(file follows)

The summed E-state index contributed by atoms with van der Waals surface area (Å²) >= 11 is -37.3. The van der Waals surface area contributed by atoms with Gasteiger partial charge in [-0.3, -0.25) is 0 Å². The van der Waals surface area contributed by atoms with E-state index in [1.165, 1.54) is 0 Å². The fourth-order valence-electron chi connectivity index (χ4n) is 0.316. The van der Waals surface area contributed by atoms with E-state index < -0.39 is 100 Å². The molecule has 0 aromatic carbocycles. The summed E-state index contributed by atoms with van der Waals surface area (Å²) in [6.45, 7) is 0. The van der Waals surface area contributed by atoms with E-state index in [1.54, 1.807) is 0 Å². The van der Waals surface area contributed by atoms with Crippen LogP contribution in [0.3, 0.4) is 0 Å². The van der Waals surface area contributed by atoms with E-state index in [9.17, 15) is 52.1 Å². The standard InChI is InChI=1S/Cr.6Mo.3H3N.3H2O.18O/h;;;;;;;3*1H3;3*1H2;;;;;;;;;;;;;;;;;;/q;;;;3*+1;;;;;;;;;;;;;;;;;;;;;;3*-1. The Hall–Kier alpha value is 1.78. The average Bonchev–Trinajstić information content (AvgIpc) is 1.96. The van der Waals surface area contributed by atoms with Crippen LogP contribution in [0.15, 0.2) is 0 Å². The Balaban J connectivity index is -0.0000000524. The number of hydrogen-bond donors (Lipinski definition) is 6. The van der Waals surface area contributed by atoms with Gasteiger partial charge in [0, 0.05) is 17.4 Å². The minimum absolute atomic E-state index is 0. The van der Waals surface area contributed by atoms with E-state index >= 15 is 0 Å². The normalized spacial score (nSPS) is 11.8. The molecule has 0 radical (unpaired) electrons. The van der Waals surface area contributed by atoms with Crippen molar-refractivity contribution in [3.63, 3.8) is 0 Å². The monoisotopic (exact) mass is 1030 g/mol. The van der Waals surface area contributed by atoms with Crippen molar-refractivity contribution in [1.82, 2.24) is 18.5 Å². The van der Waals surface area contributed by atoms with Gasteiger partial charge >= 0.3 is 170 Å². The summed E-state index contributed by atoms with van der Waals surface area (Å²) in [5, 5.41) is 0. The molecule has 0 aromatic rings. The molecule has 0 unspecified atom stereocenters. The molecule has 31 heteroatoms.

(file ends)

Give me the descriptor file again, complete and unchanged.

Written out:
The summed E-state index contributed by atoms with van der Waals surface area (Å²) >= 11 is -37.3. The van der Waals surface area contributed by atoms with Gasteiger partial charge in [-0.3, -0.25) is 0 Å². The van der Waals surface area contributed by atoms with E-state index in [1.165, 1.54) is 0 Å². The fourth-order valence-electron chi connectivity index (χ4n) is 0.316. The van der Waals surface area contributed by atoms with E-state index < -0.39 is 100 Å². The molecule has 0 aromatic carbocycles. The summed E-state index contributed by atoms with van der Waals surface area (Å²) in [6.45, 7) is 0. The van der Waals surface area contributed by atoms with E-state index in [1.54, 1.807) is 0 Å². The van der Waals surface area contributed by atoms with Crippen LogP contribution in [0.3, 0.4) is 0 Å². The van der Waals surface area contributed by atoms with E-state index in [9.17, 15) is 52.1 Å². The standard InChI is InChI=1S/Cr.6Mo.3H3N.3H2O.18O/h;;;;;;;3*1H3;3*1H2;;;;;;;;;;;;;;;;;;/q;;;;3*+1;;;;;;;;;;;;;;;;;;;;;;3*-1. The Hall–Kier alpha value is 1.78. The average Bonchev–Trinajstić information content (AvgIpc) is 1.96. The van der Waals surface area contributed by atoms with Crippen LogP contribution in [0.15, 0.2) is 0 Å². The Balaban J connectivity index is -0.0000000524. The number of hydrogen-bond donors (Lipinski definition) is 6. The van der Waals surface area contributed by atoms with Gasteiger partial charge in [0, 0.05) is 17.4 Å². The minimum absolute atomic E-state index is 0. The van der Waals surface area contributed by atoms with E-state index >= 15 is 0 Å². The normalized spacial score (nSPS) is 11.8. The molecule has 0 radical (unpaired) electrons. The van der Waals surface area contributed by atoms with Crippen molar-refractivity contribution in [3.63, 3.8) is 0 Å². The monoisotopic (exact) mass is 1030 g/mol. The van der Waals surface area contributed by atoms with Crippen molar-refractivity contribution in [1.82, 2.24) is 18.5 Å². The van der Waals surface area contributed by atoms with Gasteiger partial charge >= 0.3 is 170 Å². The summed E-state index contributed by atoms with van der Waals surface area (Å²) in [5, 5.41) is 0. The molecule has 0 aromatic rings. The molecule has 0 unspecified atom stereocenters. The molecule has 31 heteroatoms.